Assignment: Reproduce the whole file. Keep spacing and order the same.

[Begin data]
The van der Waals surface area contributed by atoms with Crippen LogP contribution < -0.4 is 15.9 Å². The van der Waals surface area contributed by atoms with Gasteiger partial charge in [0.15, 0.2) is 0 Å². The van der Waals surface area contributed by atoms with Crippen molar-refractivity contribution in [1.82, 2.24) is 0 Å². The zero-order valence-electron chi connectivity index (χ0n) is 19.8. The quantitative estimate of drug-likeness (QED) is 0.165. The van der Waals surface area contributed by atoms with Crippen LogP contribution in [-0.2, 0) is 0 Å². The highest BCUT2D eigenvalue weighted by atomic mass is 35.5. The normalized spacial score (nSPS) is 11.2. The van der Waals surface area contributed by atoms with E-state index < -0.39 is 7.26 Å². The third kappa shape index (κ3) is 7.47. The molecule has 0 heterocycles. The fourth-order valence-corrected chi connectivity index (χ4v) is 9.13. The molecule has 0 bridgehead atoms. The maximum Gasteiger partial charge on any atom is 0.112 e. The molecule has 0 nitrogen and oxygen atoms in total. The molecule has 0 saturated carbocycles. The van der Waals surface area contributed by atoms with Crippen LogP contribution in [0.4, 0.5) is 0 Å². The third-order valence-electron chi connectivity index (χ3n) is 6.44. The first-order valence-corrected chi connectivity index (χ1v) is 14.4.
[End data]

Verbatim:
The van der Waals surface area contributed by atoms with Crippen LogP contribution < -0.4 is 15.9 Å². The van der Waals surface area contributed by atoms with Gasteiger partial charge in [0.15, 0.2) is 0 Å². The van der Waals surface area contributed by atoms with Crippen molar-refractivity contribution in [1.82, 2.24) is 0 Å². The zero-order valence-electron chi connectivity index (χ0n) is 19.8. The quantitative estimate of drug-likeness (QED) is 0.165. The van der Waals surface area contributed by atoms with Crippen LogP contribution in [-0.2, 0) is 0 Å². The highest BCUT2D eigenvalue weighted by atomic mass is 35.5. The normalized spacial score (nSPS) is 11.2. The van der Waals surface area contributed by atoms with E-state index < -0.39 is 7.26 Å². The third kappa shape index (κ3) is 7.47. The molecule has 0 heterocycles. The fourth-order valence-corrected chi connectivity index (χ4v) is 9.13. The molecule has 0 bridgehead atoms. The maximum Gasteiger partial charge on any atom is 0.112 e. The molecule has 0 nitrogen and oxygen atoms in total. The molecule has 0 saturated carbocycles. The van der Waals surface area contributed by atoms with Crippen LogP contribution in [0.4, 0.5) is 0 Å². The third-order valence-electron chi connectivity index (χ3n) is 6.44. The first-order valence-corrected chi connectivity index (χ1v) is 14.4.